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Tuesday, January 11, 2011

Church music: Give me that old-time dopamine

Dopamine (By: Sbrools)

According to McGill University researchers - whether it’s sex, drugs, rock or gospel - what seems “good enough for me” often feels that way because of an accompanying dopamine rush.

Discovery News explains that even the anticipation of a favorite piece of music is enough to trigger some feel-good brain “hits” of dopamine.  Does this therefore imply that familiar hymnal music can be as potent as shamanic mushrooms or tantric positions in terms of its effect upon consciousness?

Could this also be why there have been many who warned against an “overabundance” of worship music?  The early New England Puritans were careful to restrict their use of church music to simple Psalm singing.  The famous Swiss Reformation leader, Ulrich Zwingli, was noted for his avoidance of choirs and chants (which he felt diverted congregations from true worship).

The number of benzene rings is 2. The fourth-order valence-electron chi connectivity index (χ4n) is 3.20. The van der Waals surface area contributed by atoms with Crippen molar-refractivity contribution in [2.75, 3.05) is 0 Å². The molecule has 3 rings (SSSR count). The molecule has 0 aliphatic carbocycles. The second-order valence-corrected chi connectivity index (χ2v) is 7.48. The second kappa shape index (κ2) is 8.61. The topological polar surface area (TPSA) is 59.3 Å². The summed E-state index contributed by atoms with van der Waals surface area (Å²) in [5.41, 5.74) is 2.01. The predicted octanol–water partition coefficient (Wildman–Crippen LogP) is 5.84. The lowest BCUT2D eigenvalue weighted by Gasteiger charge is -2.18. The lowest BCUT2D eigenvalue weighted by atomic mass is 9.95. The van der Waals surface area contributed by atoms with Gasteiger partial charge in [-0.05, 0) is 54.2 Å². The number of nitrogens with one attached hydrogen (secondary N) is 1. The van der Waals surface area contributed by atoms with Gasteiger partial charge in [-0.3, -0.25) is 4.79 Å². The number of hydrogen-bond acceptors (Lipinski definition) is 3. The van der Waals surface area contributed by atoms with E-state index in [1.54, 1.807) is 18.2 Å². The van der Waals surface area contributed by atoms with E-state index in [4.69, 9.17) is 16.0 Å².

David Huron of Ohio State University suggests that music, “like sex and drugs,” may be “mildly addictive.”
The McGill findings specify that “music-induced pleasure” is associated with such responses as a surge in intense emotional arousal, shivers or chills, and changes in heart rate, pulse, breathing rate, and other measurements.

According to Interactive Bible, the following quotations are from some historical Christian writers:

Men run to church as to a theatre, to have their ears tickled.  (Erasmus)

The unison voices of Christians would be more acceptable to God than any musical instrument.  (Eusebius)

Music in churches is as ancient as the apostles, but instrumental music not so.  (Bingham)

I have no objections to instruments of music in our chapels, provided they are neither heard nor seen.(John Wesley)


Copyright January 11, 2011 by Linda Van Slyke   All Rights Reserved

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